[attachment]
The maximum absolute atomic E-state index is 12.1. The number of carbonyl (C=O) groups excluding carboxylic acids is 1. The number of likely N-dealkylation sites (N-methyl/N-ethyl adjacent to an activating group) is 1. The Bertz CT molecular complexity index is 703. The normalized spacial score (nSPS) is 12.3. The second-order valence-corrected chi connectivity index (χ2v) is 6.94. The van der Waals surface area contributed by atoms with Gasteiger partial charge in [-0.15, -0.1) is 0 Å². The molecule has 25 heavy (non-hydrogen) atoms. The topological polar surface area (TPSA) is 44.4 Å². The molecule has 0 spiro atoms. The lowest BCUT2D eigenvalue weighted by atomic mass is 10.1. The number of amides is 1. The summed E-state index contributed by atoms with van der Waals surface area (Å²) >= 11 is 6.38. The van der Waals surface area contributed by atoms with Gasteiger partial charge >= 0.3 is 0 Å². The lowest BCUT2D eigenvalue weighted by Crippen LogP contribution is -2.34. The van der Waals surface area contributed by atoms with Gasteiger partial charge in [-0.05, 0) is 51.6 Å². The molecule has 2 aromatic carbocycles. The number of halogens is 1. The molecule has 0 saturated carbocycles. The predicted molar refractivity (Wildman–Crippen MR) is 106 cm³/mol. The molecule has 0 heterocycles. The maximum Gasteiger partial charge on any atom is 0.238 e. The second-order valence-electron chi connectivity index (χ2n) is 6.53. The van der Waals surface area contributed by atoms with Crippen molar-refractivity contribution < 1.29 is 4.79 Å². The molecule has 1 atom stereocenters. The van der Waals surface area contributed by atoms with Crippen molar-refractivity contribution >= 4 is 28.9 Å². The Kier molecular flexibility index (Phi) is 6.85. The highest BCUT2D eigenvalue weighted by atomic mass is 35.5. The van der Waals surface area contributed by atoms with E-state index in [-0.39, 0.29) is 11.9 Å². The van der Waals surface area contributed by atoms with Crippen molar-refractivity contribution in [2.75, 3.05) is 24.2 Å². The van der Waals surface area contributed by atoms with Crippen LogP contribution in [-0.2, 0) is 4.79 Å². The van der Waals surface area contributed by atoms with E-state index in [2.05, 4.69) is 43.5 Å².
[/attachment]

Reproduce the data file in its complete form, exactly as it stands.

The maximum absolute atomic E-state index is 12.1. The number of carbonyl (C=O) groups excluding carboxylic acids is 1. The number of likely N-dealkylation sites (N-methyl/N-ethyl adjacent to an activating group) is 1. The Bertz CT molecular complexity index is 703. The normalized spacial score (nSPS) is 12.3. The second-order valence-corrected chi connectivity index (χ2v) is 6.94. The van der Waals surface area contributed by atoms with Gasteiger partial charge in [-0.15, -0.1) is 0 Å². The molecule has 25 heavy (non-hydrogen) atoms. The topological polar surface area (TPSA) is 44.4 Å². The molecule has 0 spiro atoms. The lowest BCUT2D eigenvalue weighted by atomic mass is 10.1. The number of amides is 1. The summed E-state index contributed by atoms with van der Waals surface area (Å²) >= 11 is 6.38. The van der Waals surface area contributed by atoms with Gasteiger partial charge >= 0.3 is 0 Å². The lowest BCUT2D eigenvalue weighted by Crippen LogP contribution is -2.34. The van der Waals surface area contributed by atoms with Gasteiger partial charge in [-0.05, 0) is 51.6 Å². The molecule has 2 aromatic carbocycles. The number of halogens is 1. The molecule has 0 saturated carbocycles. The predicted molar refractivity (Wildman–Crippen MR) is 106 cm³/mol. The molecule has 0 heterocycles. The maximum Gasteiger partial charge on any atom is 0.238 e. The second-order valence-electron chi connectivity index (χ2n) is 6.53. The van der Waals surface area contributed by atoms with Crippen molar-refractivity contribution < 1.29 is 4.79 Å². The molecule has 1 atom stereocenters. The van der Waals surface area contributed by atoms with Crippen molar-refractivity contribution >= 4 is 28.9 Å². The Kier molecular flexibility index (Phi) is 6.85. The highest BCUT2D eigenvalue weighted by atomic mass is 35.5. The van der Waals surface area contributed by atoms with E-state index in [-0.39, 0.29) is 11.9 Å². The van der Waals surface area contributed by atoms with Crippen molar-refractivity contribution in [2.75, 3.05) is 24.2 Å². The van der Waals surface area contributed by atoms with Crippen LogP contribution in [-0.2, 0) is 4.79 Å². The van der Waals surface area contributed by atoms with E-state index in [2.05, 4.69) is 43.5 Å².